Head Gone is the story of prisoners, who escape as prison officials transfer them from one facility to another and psychiatric patients who also escape as hospital personnel convey them from one mental home to another. The process of reigning these people in and the accompanying drama is the thrust of the film.
Dare (Baba Dee) and Lanre (Sound Sultan) Fasasi, (both musicians) collaborate to produce this comedy, anindication that the whole spectrum of the creative sector in Nigeria is beginning to interphase appreciably. A fusion of talents from movies, music, fashion, comedy, the visual arts, etc. in their undertakingswill bring about a faster and more robust development of the sector.
Quality research went into the screenplay of Head Gone as shown by the kind of characters created in the movie. These characters come with all manner of mental health problems: Johnny Guborg (Basketmouth), Carlos Adigun (Saka), Prof. Clem (Peter Fatimilola), Gen. Chukwuma (Zack Orji), Dr. Bayogo (BasorgeTariah), Kilimanjaro (Akpororo), etc.
Gen. Chukwuma is engaged in an imaginary warfare;Basketmouth is a drug addict, who poses as a cab driver, endangering the lives of his passengers; Prof. Clem is a mental patient, who is mistaken for a surgeon … the list is endless and the risk faced by the society with the unleashing of these criminals on the one hand and the mentally unstable patients on the other can only be imagined.
The irony in the story is that while trying to recapture these individuals, unsuspecting people are apprehended. The characters played by Segun Adefila and the man whose car was stolen are sad reminders that people could set out on a normal morning and face unforeseen and unfortunate situations, which may alter the course of their lives temporarily or permanently.
It is difficult to call Head Gone a portmanteau film though it tries to imitate one. A lot of action is jam-packed in the flick that the scope of each character is not well explored.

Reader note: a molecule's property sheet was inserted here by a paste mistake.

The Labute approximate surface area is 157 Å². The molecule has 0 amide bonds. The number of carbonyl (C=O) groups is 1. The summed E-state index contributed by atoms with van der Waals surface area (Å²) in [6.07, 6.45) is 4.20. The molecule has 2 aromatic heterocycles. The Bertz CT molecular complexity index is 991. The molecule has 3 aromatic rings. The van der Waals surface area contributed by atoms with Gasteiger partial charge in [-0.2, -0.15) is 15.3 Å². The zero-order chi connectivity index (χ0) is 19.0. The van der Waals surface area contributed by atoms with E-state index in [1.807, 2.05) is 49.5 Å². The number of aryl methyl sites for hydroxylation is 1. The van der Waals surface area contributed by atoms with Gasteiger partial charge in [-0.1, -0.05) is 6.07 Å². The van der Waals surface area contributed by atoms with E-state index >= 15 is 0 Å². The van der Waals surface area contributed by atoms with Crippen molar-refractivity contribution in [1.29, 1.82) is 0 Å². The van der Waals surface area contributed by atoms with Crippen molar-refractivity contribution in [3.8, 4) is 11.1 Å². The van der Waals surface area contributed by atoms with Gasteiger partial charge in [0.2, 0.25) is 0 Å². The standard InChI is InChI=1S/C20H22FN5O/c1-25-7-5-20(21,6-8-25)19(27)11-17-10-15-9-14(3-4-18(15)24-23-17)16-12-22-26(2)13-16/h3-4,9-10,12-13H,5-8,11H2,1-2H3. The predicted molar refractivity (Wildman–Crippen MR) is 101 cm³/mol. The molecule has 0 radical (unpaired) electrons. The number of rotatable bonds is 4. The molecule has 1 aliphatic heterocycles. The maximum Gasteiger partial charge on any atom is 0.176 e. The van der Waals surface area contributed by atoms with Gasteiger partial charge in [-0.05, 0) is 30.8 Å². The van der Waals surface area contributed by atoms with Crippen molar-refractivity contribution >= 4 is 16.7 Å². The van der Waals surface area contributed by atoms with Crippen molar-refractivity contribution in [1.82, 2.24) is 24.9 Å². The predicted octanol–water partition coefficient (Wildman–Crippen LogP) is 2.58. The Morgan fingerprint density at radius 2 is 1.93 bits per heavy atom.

People in this part of the world generally regard any type of mental health problem as madness. This movie is a right avenue to confront that notion. However, that cannot be achieved in two hours. Therefore, I ‘second the motion’ by Toni Kan (writing in the Thisday newspaper of November 23, 2014 under the headline: Is Head Gone the Funniest Nigerian Movie Ever?) that the producers should think of remaking the film into a sitcom. Head Gone is definitely a concept, which will work better as a sitcom.
In each episode of the sitcom, a particular mental ailment is underscored – the likely causes, symptoms, manifestations and prognosis are highlighted – whilst keeping the viewer amused on TV. The producers should avoid a situation where the screenplay becomes watery because there will then have many episodes, in which the story will be told. The creators must captivate the viewers by designing the sitcom after the best in the world: The Fresh Prince of Bel-Air, Friends, etc. so that the audience will tune in daily or weekly to watch the programme. A situation where the nurse (Eniola Badmus) in Head Gone walks for more than one minute without any accompanying action must be eschewed.
Screenwriter Solomon Iguanre, who undoubtedly understands what is at stake, should lead a team of writers to develop this sitcom, which may turn out to be a hit if well handled. The idea of using art to challenge society’s preconceptions is a tool that Head Gone, as a series, should deploy to critical acclaim.
This model is an excellent one because, in one breath, mental health disorders pose grave challenges to sufferers and their kin while on the flip side; the issue is dramatized through comedy. It will be brooding to have such a critical issue televised through intense drama. We await the realization of this dream.